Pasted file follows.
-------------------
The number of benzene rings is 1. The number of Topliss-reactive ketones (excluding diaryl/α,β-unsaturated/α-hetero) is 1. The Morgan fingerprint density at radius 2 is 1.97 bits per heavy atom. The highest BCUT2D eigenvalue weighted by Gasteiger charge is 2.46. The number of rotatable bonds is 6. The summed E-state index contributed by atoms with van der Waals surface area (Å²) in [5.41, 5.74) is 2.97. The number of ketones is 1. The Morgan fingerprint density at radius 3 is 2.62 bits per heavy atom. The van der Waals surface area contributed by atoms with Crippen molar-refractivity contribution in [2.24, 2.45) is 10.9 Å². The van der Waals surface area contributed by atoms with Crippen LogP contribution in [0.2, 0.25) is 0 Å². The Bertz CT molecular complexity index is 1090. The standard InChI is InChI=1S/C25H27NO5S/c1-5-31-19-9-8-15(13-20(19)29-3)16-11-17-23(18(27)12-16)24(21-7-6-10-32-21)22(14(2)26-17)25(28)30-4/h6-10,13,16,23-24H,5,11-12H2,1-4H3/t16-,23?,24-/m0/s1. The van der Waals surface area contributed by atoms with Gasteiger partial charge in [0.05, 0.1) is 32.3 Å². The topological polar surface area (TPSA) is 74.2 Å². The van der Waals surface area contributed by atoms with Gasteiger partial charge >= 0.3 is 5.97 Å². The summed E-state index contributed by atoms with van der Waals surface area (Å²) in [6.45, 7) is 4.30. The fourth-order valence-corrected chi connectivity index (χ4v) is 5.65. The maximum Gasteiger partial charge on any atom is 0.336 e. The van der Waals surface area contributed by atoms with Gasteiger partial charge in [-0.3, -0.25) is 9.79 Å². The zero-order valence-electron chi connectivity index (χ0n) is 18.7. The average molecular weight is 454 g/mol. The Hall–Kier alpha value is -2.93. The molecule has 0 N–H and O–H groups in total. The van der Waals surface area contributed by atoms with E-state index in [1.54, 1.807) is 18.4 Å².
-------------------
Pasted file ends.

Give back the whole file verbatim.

The number of benzene rings is 1. The number of Topliss-reactive ketones (excluding diaryl/α,β-unsaturated/α-hetero) is 1. The Morgan fingerprint density at radius 2 is 1.97 bits per heavy atom. The highest BCUT2D eigenvalue weighted by Gasteiger charge is 2.46. The number of rotatable bonds is 6. The summed E-state index contributed by atoms with van der Waals surface area (Å²) in [5.41, 5.74) is 2.97. The number of ketones is 1. The Morgan fingerprint density at radius 3 is 2.62 bits per heavy atom. The van der Waals surface area contributed by atoms with Crippen molar-refractivity contribution in [2.24, 2.45) is 10.9 Å². The van der Waals surface area contributed by atoms with Crippen LogP contribution in [0.2, 0.25) is 0 Å². The Bertz CT molecular complexity index is 1090. The standard InChI is InChI=1S/C25H27NO5S/c1-5-31-19-9-8-15(13-20(19)29-3)16-11-17-23(18(27)12-16)24(21-7-6-10-32-21)22(14(2)26-17)25(28)30-4/h6-10,13,16,23-24H,5,11-12H2,1-4H3/t16-,23?,24-/m0/s1. The van der Waals surface area contributed by atoms with Gasteiger partial charge in [0.05, 0.1) is 32.3 Å². The topological polar surface area (TPSA) is 74.2 Å². The van der Waals surface area contributed by atoms with Gasteiger partial charge >= 0.3 is 5.97 Å². The summed E-state index contributed by atoms with van der Waals surface area (Å²) in [6.45, 7) is 4.30. The fourth-order valence-corrected chi connectivity index (χ4v) is 5.65. The maximum Gasteiger partial charge on any atom is 0.336 e. The van der Waals surface area contributed by atoms with Gasteiger partial charge in [-0.3, -0.25) is 9.79 Å². The zero-order valence-electron chi connectivity index (χ0n) is 18.7. The average molecular weight is 454 g/mol. The Hall–Kier alpha value is -2.93. The molecule has 0 N–H and O–H groups in total. The van der Waals surface area contributed by atoms with E-state index in [1.54, 1.807) is 18.4 Å².